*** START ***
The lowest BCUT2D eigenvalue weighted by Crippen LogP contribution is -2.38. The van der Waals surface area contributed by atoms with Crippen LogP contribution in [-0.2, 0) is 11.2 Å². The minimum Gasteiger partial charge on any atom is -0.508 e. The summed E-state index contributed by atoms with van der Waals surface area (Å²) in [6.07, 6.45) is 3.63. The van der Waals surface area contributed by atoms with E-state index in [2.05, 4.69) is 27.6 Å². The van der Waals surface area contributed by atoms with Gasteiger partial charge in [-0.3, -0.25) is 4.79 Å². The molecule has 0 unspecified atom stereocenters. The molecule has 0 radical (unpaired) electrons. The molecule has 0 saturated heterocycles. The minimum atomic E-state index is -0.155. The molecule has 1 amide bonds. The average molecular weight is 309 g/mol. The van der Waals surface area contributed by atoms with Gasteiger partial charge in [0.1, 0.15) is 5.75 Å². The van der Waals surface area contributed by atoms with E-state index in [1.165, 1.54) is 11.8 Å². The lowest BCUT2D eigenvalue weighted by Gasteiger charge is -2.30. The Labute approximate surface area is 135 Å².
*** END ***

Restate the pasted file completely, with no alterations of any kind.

The lowest BCUT2D eigenvalue weighted by Crippen LogP contribution is -2.38. The van der Waals surface area contributed by atoms with Crippen LogP contribution in [-0.2, 0) is 11.2 Å². The minimum Gasteiger partial charge on any atom is -0.508 e. The summed E-state index contributed by atoms with van der Waals surface area (Å²) in [6.07, 6.45) is 3.63. The van der Waals surface area contributed by atoms with E-state index in [2.05, 4.69) is 27.6 Å². The van der Waals surface area contributed by atoms with Gasteiger partial charge in [-0.3, -0.25) is 4.79 Å². The molecule has 0 unspecified atom stereocenters. The molecule has 0 radical (unpaired) electrons. The molecule has 0 saturated heterocycles. The minimum atomic E-state index is -0.155. The molecule has 1 amide bonds. The average molecular weight is 309 g/mol. The van der Waals surface area contributed by atoms with Gasteiger partial charge in [0.1, 0.15) is 5.75 Å². The van der Waals surface area contributed by atoms with E-state index in [1.165, 1.54) is 11.8 Å². The lowest BCUT2D eigenvalue weighted by Gasteiger charge is -2.30. The Labute approximate surface area is 135 Å².